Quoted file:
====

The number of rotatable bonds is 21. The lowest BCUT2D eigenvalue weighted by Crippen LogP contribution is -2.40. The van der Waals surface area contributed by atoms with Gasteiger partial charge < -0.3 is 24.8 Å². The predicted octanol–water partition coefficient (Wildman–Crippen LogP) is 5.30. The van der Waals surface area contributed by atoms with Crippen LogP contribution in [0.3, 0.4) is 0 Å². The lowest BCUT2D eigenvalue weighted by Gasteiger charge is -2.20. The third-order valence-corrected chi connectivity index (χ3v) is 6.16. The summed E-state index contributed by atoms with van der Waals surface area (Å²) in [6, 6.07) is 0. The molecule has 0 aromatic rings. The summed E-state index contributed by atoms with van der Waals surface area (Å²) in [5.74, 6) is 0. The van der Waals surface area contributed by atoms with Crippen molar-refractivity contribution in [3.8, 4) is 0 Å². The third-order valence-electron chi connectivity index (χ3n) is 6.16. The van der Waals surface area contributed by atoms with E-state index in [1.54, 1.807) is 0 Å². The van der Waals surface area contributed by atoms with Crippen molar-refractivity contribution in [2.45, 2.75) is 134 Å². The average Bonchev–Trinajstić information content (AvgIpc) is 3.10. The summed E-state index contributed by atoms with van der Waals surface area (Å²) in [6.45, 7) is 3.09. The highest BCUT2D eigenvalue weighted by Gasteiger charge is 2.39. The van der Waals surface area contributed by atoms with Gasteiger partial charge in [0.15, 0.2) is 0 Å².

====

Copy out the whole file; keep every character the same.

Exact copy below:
The number of rotatable bonds is 21. The lowest BCUT2D eigenvalue weighted by Crippen LogP contribution is -2.40. The van der Waals surface area contributed by atoms with Gasteiger partial charge < -0.3 is 24.8 Å². The predicted octanol–water partition coefficient (Wildman–Crippen LogP) is 5.30. The van der Waals surface area contributed by atoms with Crippen LogP contribution in [0.3, 0.4) is 0 Å². The lowest BCUT2D eigenvalue weighted by Gasteiger charge is -2.20. The third-order valence-corrected chi connectivity index (χ3v) is 6.16. The summed E-state index contributed by atoms with van der Waals surface area (Å²) in [6, 6.07) is 0. The molecule has 0 aromatic rings. The summed E-state index contributed by atoms with van der Waals surface area (Å²) in [5.74, 6) is 0. The van der Waals surface area contributed by atoms with Crippen molar-refractivity contribution in [3.8, 4) is 0 Å². The third-order valence-electron chi connectivity index (χ3n) is 6.16. The van der Waals surface area contributed by atoms with E-state index in [1.54, 1.807) is 0 Å². The van der Waals surface area contributed by atoms with Crippen molar-refractivity contribution in [2.45, 2.75) is 134 Å². The average Bonchev–Trinajstić information content (AvgIpc) is 3.10. The summed E-state index contributed by atoms with van der Waals surface area (Å²) in [6.45, 7) is 3.09. The highest BCUT2D eigenvalue weighted by Gasteiger charge is 2.39. The van der Waals surface area contributed by atoms with Gasteiger partial charge in [0.15, 0.2) is 0 Å².